What if we thought more about the writing of Scripture as the construction of a work of art? I suspect this would connect with Brueggeman’s idea of the prophetic imagination in the 8th century prophets (2001, 2012), and even with Vanhoozer’s idea of canonical practices of exegesis and wisdom in the apostolic authors of the NT (2005). Certainly many parts of Scripture are wonderfully ‘artistic’ narratives, poems, visions etc.
Can we then helpfully think about our reading of Scripture as the creation of an aesthetic experience’? John Dewey (according to Douglass) considered the act of perceiving a work of art to be just as ‘creative’ as the artist’s creative work. In reading Scripture we are, in Dewey’s terms, ‘creating an experience’. As such we’re not just coming to a rational understanding of Scripture; we are paying due attention to the aesthetic dimension of knowing as we engage with this ‘work of art’.
Interestingly, Douglass speaks of the need to avoid creating experiences at variance with the intended meaning of the original work, while being free to (and urged to) engage in the surplus meaning within the work. It would be inappropriate to engage with Picasso’s Guernica as a picture of joy and happiness; while to connect that artistic construction with a contemporary experience of conflict would be engaging with the surplus of meaning. We want to encourage an imaginative engagement with the text that is not free to think anything we like (it’s inappropriate to engage with the Gospels and imagine that Jesus is just a really nice guy), but one that is free enough to be able to bring the text to bear in the 21st century.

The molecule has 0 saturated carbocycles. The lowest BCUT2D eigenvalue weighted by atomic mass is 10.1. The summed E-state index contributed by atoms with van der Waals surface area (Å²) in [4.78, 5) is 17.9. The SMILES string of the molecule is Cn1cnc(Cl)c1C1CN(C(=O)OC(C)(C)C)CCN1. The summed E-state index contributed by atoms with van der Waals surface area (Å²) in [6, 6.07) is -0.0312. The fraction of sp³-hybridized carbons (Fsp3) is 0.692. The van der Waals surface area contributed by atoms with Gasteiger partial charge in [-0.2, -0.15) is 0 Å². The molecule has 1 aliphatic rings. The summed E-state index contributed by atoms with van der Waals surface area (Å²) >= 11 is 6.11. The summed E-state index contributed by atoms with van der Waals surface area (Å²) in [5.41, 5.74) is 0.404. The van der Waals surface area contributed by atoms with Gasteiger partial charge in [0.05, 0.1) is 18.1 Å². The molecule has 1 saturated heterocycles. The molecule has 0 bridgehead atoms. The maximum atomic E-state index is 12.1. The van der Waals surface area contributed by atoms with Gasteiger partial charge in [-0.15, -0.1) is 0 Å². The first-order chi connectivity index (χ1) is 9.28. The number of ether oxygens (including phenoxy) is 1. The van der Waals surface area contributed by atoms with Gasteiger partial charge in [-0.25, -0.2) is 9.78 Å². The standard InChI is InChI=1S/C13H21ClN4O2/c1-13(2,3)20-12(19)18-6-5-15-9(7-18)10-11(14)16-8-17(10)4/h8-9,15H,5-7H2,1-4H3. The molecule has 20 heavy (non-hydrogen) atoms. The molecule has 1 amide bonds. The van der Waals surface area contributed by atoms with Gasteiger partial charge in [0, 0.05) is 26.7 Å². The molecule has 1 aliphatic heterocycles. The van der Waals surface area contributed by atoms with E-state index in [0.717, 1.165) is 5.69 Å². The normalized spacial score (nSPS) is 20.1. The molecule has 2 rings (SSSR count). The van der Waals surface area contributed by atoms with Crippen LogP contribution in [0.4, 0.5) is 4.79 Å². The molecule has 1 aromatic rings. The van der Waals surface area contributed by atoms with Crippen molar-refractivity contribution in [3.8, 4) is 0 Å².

What I find most intriguing in this line of thought is the value of thinking of pursuing a life of faith and faithfulness as creating a work of art. We of course are God’s ‘poem’, his workmanship, his ποίημα (Eph 2:10). Using this imagery, I’m thinking of our task of guiding young people toward transformation, helping them imagine themselves as people of faith and faithfulness as a practice of artistic creation. And it’s that work of artistic creation that promotes the holistic transformation that Greene and the aesthetic educators are on about. Youth ministries therefore become something like an ‘art studio’ for constructing the Christian life; the family and the church are the places where we create experiences that will embed the values of this transformed life that will then overflow into the rest of our lives.
Perhaps also this perspective will help us see more clearly other references to creativity and construction in the discipleship texts of the NT: constructing a spiritual house in 1 Peter? Presenting our bodies (not souls, or selves, but physical bodies) as living sacrifices in Romans 12? Singing, and making music in our hearts to the Lord in Ephesians 5? And if so, will we be released from ‘the tyranny of the intellect’ that leaves so much of engagement with Scripture in the realm of ‘knowledge’ and ‘understanding’ (what Douglass refers to as the ‘linguistically oriented educational and formational practice within the Reformed tradition’2013, p.459)?
Weitz describes the goal of aesthetic education as ‘the formation of the whole child, the body, including the senses and physical movement as well as the mind (1972, p.3). Surely that is the sort of comprehensive transformation we want for our young people and for ourselves.
Brueggemann, W. (2001). The Prophetic Imagination. Minneapolis, MN: Fortress.
Brueggemann, W. (2012). The Practice of Prophetic Imagination: Preaching an Emancipating Word. Minneapolis, MN: Augsburg Fortress.
Douglass, K. M. (2013). Aesthetic Learning Theory and the Faith Formation of Young Adults. Religious Education, 108(5), 449-466. doi: 10.1080/00344087.2013.835637
Vanhoozer, K. J. (2005). The Drama of Doctrine: A Canonical-linguistic Approach to Christian Theology. Louisville, KY: Westminster John Knox.
Weitz, M. (1972). What Is Aesthetic Education? Educational Theatre Journal, 24(1), 1-4. doi: 10.2307/3205383